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Breathing Rate

Human Biology (Year 12) - Maintaining Gas Balance

Ben Whitten

What is breathing rate?

Breathing rate is varied by the body in order to  maintain a constant level of carbon dioxide and oxygen in the bloodstream.

Oxygen is required by cells for cellular respiration. If oxygen levels get too low, cellular respiration slows which as a consequence reduces the amount of energy available to the cells.

Carbon dioxide is a metabolic waste product of cellular respiration, and if allowed to get too high, cellular respiration slows reducing the amount of energy available to cells. 

(High levels of carbon dioxide decrease the body fluids pH denaturing enzymes.)

How is breathing rate controlled?

The concentration of carbon dioxide in the blood is the main stimulus for breathing rate.

High carbon dioxide concentration in the blood produces carbonic acid, which in turn breaks down into hydrogen ions and bicarbonate ions. As a result, this makes body fluids slightly acidic which therefore decreases the pH level in the body.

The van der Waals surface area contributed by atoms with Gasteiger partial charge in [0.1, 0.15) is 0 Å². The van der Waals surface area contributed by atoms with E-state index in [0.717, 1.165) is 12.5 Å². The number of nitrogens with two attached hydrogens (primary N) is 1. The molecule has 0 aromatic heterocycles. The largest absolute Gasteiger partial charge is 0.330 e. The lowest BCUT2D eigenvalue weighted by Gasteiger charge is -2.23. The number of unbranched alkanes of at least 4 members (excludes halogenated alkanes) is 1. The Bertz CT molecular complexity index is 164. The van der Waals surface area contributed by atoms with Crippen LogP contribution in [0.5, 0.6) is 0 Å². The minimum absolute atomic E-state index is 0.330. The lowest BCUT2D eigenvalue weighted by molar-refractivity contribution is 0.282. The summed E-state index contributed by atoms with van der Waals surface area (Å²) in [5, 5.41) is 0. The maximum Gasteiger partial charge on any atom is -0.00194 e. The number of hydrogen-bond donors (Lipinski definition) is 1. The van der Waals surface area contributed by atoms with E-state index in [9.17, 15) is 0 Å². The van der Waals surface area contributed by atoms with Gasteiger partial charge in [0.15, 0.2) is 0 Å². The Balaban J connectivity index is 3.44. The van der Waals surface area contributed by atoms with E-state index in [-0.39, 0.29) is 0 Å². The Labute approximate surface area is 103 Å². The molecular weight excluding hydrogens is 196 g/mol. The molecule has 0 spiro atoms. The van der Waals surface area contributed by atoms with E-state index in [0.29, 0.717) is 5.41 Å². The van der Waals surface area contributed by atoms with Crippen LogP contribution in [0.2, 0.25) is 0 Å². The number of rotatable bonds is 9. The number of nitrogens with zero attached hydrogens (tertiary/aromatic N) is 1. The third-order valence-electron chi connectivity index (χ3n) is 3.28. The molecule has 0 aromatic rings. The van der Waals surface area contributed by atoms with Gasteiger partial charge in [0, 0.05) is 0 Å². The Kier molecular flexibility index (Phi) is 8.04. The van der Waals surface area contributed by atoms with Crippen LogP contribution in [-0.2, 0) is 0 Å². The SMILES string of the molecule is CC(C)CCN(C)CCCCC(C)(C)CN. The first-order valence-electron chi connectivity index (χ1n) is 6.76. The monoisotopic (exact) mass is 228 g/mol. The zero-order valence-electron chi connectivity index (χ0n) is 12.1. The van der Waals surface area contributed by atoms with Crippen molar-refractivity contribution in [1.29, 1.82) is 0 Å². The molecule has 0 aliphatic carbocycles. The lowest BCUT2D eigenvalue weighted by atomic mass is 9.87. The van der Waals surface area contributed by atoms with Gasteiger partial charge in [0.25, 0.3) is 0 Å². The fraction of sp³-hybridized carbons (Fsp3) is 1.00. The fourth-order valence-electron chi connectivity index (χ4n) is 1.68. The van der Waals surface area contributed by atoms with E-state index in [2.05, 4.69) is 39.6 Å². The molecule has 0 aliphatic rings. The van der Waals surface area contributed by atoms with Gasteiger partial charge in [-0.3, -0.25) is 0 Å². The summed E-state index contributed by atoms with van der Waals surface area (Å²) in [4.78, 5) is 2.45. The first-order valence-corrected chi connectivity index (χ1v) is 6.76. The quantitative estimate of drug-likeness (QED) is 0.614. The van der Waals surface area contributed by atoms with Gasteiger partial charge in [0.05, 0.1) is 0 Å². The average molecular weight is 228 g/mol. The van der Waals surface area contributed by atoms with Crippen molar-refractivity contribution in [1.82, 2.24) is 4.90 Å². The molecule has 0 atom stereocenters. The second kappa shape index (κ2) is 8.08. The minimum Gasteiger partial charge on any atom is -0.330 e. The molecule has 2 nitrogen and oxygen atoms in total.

If blood carbon dioxide levels are high (aka, high hydrogen ion concentration, decreasing in pH levels), breathing rate increases. This occurs when exercising.

If blood carbon dioxide levels are low (aka, low hydrogen ion concentration, increasing the pH levels) breathing rate decreases. This occurs when resting.

Large variations in oxygen levels can alter breathing rates but it is not the main stimulus. Very high levels lower breathing rates, very lower levels increase breathing rates.

How do receptors help assist breathing rate?

What are the other factors affecting breathing rate?
  • Cortex area of the brain (conscious control)

  • Sudden pain or cold (increases rate)

  • Oxygen levels (must be large variations) 

  • High oxygen lowers breathing rate

  • Low oxygen increases breathing rate

  • Moving of joints and muscles (more movement means an increased breathing rate)

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